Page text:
They’re raising funds to defray mounting legal expenses. Please share this link and donate what you can. If they lose, we all lose. This case has the potential to set dangerous precedent where Natives are effectively gagged from speaking out against appropriation and the abuse of our culture and sacred ways by mainstream society. This is legal conquest. We can’t allow them to play Indian and hide behind judicial robes to do it. Thank you.  Contribute here: http://www.gofundme.com/8f3z30

Just $10 more to $9,000 of $15K. If every single celebrity or hipster who committed cultural appropriation contributed to this, the goal would have been reached instantly. It shouldnt be Native American’s job to educate people on Thanksgiving myths and appropriation. They ESPECIALLY shouldnt be getting punished- sued or even arrested (there are natives this happened to at a sporting event) for calling out appropriation. People always say “well its just a trend. Its good intentioned, its not a big deal”. Well guess what when you have people committing legal conquest suing and arresting native that is direct harm ON TOP of the erasure and perpetuated genocide that cultural appropriation and racist curriculums commit against Native Americans. After everything the United States has done you would think enough is enough but it never is. Freedom of speech should protect EVERYONE, not just the right to commit cultural imperialism. Its sick that Natives are denied rights from the constitution which once again is something else the United States was influenced by Native Americans when it was created.
6725 / REBLOGlakotapeopleslawproject:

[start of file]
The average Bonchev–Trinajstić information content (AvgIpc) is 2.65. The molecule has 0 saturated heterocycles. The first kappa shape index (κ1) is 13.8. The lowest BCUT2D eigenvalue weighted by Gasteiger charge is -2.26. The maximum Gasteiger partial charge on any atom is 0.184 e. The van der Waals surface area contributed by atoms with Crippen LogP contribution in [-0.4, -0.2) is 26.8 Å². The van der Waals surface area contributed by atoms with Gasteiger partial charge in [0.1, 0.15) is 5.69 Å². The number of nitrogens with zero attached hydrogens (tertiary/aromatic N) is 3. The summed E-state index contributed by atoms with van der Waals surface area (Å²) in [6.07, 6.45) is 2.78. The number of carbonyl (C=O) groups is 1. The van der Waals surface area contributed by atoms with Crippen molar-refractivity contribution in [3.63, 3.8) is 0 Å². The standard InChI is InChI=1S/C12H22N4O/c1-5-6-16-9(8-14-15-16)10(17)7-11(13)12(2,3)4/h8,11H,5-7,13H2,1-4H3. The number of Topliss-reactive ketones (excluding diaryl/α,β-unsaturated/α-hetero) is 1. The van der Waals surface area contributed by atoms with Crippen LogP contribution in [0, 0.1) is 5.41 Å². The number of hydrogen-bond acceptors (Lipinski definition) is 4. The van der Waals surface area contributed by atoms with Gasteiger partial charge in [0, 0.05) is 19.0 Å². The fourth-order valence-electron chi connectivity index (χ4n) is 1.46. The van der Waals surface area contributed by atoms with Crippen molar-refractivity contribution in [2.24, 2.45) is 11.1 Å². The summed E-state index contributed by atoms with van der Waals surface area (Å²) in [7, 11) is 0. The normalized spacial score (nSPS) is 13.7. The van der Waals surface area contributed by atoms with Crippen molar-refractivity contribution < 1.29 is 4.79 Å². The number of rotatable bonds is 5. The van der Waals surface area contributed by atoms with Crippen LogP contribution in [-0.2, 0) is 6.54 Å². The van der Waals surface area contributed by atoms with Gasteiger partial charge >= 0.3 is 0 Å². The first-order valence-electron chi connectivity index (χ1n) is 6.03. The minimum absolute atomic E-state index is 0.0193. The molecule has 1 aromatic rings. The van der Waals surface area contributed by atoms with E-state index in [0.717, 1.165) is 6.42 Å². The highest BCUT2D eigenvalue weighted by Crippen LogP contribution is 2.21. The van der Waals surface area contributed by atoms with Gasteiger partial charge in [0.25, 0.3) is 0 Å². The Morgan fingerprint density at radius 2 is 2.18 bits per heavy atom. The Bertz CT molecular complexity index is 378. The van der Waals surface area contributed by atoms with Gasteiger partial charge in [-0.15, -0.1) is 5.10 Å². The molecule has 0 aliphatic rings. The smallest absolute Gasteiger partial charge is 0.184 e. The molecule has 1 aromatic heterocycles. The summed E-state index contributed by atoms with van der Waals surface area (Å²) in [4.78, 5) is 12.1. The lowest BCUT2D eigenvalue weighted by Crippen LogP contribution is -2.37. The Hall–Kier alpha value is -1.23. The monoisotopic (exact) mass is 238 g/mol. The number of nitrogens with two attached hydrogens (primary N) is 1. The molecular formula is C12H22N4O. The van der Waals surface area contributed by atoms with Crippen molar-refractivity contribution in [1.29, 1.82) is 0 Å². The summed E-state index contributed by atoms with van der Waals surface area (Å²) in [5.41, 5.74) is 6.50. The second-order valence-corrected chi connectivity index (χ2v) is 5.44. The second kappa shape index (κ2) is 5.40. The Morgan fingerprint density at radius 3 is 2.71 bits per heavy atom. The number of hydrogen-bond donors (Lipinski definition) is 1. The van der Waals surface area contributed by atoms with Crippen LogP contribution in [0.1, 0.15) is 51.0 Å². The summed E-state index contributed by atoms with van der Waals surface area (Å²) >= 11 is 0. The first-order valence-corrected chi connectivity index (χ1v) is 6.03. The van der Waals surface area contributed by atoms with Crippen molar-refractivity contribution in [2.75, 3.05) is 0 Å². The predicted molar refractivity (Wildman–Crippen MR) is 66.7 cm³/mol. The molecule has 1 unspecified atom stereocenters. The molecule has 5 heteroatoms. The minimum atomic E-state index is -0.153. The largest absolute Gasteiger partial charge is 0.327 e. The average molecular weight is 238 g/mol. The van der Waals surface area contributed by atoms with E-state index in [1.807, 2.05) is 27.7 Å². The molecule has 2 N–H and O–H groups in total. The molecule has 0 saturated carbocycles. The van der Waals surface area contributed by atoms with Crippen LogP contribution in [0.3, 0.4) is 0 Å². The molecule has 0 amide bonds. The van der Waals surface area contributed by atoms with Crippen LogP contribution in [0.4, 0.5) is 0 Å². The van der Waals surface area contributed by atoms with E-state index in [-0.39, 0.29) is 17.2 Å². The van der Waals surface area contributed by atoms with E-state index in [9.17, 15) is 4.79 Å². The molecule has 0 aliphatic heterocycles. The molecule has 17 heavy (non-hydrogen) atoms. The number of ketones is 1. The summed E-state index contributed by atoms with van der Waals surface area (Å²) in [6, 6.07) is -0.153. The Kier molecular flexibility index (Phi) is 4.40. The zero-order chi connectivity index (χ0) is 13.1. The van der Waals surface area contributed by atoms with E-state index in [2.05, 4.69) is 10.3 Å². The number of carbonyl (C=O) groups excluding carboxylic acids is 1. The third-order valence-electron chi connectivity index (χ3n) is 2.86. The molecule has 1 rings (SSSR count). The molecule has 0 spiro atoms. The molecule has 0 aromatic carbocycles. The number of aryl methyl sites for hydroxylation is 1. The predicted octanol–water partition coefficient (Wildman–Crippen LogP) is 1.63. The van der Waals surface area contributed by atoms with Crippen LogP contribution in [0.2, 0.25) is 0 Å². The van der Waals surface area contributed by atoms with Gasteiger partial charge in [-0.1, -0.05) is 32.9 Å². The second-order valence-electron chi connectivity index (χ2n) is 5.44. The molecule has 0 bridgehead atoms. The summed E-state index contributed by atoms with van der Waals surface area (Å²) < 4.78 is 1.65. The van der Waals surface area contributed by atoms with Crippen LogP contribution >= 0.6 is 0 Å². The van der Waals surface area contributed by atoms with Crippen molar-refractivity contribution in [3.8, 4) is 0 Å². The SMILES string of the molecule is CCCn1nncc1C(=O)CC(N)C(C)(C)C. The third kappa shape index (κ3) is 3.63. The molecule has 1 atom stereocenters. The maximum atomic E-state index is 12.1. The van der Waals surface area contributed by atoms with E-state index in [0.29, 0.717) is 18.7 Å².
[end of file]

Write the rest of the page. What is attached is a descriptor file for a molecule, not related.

Become a member at http://lakota.cc/1kvf8ka. This is just an example of the corruption that South Dakota DSS perpetuates. Learn more about the Mette Case at http://lakotalaw.org/special-reports/the-mette-affair. There are many stories like this, which is why we are assisting the Lakota tribes to create their own foster care system. Free the Mette Children! The South Dakota Dept. of Social Services placed 7 Lakota foster children into foster care with a non-Native, known molester. In what appears to be a common situation, the state of South Dakota placed 7 Lakota children into a foster family with a known molester, Richard Mette, and his enabling wife, Wendy Mette, from 2000 to 2013. The DSS knew of the accusations against Mr. Mette, but still placed Lakota foster children with him. The state ignored MULTIPLE complaints of sexual and physical abuse, and pleas for help from the children. 1. In 2001, the state ignored the foster boys’ complaints of molestation, and simply made the Mette adoptive parents sign a contract pledging to discontinue any illegal behavior. 2. In 2007, one of the girls told the police how she was sexually molested by Mr. Mette. She reported that Mrs. Mette knew about the molestations. Again, the DSS defended the Mette foster parents, and allowed the children to stay in the home. 3. Afterwards, Kelly, the older foster sister who had aged out of the Mette foster family, was getting reports from her younger siblings that the sexual and physical abuse was increasing and intensifying. She reported this to the South Dakota DSS, who ignored it and said they did not believe the children. Yankton Doctor sees bruises and reports abuse. In October 2010, the only boy among the Mette foster siblings at that time went to see a doctor at the Human Services Center in Yankton, S.D. The child, covered with bruises, disclosed abuse occurring in his adoptive home. He also detailed how Richard Mette, the adoptive father, was molesting the girls. The doctor contacted the authorities at once.  Brandon Taliaferro, the Assistant State’s Attorney responsible for criminal child abuse cases in Brown County, immediately began an investigation. The police search the Mette house and find more evidence of sexual abuse, including enough pornography to “pack a store”, including “family incest” porn. The children revealed they had been subjected to physical abuse, sexual molestation and threats of being beaten if they did not comply with the molestation or if they told anyone. In addition, the children explained that they were often given a choice between “b***jobs or beatings”. The children say they were forced to watch incest porn with Mr. Mette. The children were told that the porn, with titles like “Family Heat”, is how families are supposed to act.  The disgusted police charged Mr. Mette with 23 counts of child rape and incest, and Mrs. Mette with 11 counts of physical abuse and enabling. The State prosecutor, however, first attempted to drop all charges, and charged sexual predator Mr. Mette with only one count of “spanking”. When the State was not allowed to do this, they decided to charge Mr. Mette with only one count of rape of a child under 10. The other 22 charges of aggravated child rape and incest were dropped. The State then dropped all charges against Mrs. Mette, who the children said knew about and enabled the abuse. Children are now back with Mrs. Mette, where they can’t sue the State DSS. As the state’s DCI agent explained, South Dakota fears that they will face an expensive lawsuit by the seven Lakota foster children whose complaints of sexual abuse were ignored by the state for 10 years. Since they are now minors in the custody of Wendy Mette, the person who enabled the abuse, they cannot sue the state without her permission and support. What can we do?  Please call Tony West, the Associate Attorney General of the United States, and let him know that the federal Department of Justice needs to Free the Mette Children immediately!  (202) 514-9500 Learn more: www.lakotalaw.org/special-reports/the-mette-affair